Negotiators from the world’s leading trading powers have again failed to unblock talks on liberalising global trade, leading to claims that the five year long Doha Round could be suspended.
Negotiators from the so-called G6 – Brazil, India, Japan, the EU and the US – met on 23 July 2006 to continue talks about cutting farm subsidies and reducing tariffs on agricultural and industrial goods. But, after a marathon of 14 hours of negotiations under the auspices of WTO chief Pascal Lamy, no progress had been achieved.
EU Agriculture Commissioner Mariann Fischer Boel said “There was no movement at all on domestic support. We will meet again tomorrow (Monday) to see if things have changed overnight, whether new ideas have popped up”.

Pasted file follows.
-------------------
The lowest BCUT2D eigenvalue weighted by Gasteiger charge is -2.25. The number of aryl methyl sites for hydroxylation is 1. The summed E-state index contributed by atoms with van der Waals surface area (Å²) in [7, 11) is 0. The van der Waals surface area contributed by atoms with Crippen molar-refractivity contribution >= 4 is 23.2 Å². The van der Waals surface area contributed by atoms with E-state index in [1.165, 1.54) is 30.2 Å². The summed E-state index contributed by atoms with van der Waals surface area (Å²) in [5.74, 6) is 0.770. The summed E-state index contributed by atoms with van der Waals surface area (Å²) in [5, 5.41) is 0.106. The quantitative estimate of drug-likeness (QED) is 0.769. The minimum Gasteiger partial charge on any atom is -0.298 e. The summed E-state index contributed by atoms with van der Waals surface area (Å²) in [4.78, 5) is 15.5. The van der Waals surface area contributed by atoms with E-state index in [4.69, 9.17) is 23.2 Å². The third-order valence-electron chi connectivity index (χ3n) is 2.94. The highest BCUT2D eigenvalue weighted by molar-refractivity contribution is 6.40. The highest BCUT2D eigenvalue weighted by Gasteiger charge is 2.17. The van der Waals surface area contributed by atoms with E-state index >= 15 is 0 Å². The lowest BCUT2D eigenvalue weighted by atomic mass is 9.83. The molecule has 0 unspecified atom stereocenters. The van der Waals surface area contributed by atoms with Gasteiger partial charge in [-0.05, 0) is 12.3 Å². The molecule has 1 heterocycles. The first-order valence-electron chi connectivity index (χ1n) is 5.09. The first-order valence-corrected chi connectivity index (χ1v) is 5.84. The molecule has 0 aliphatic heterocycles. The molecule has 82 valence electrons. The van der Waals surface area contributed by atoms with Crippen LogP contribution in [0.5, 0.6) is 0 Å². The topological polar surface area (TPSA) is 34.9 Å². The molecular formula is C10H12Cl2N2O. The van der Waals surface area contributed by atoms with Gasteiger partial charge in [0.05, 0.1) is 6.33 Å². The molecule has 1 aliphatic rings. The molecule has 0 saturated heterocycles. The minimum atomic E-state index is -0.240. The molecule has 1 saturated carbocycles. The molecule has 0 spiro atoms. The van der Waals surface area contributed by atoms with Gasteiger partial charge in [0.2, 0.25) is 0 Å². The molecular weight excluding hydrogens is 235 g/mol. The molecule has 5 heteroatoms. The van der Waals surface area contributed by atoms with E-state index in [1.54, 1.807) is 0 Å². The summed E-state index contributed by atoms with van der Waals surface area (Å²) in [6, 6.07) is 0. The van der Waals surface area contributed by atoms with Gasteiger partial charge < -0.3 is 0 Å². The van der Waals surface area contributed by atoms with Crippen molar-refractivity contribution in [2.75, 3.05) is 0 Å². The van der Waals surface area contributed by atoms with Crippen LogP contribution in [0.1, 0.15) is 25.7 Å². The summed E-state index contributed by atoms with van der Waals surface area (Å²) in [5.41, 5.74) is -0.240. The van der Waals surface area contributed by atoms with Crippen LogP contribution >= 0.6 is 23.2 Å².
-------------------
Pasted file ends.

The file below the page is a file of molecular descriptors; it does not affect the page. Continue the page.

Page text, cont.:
However, according to Reuters, Mr. Lamy told G6 ministers that, without a quick end to the deadlock, he would halt the Doha Development Agenda, which was launched in 2001 with the aim to boost economic growth and contribute to development.
The meeting came a week after the G8 meeting in St-Petersburg, where leaders of the world’s biggest economies pledged to give their trade negotiators more flexibility with a view to reaching a compromise deal.
Mr. Lamy had also set a further two days of talks for July 28 and 29, but diplomats say that if no progress is made this weekend there could be little point in a further meeting.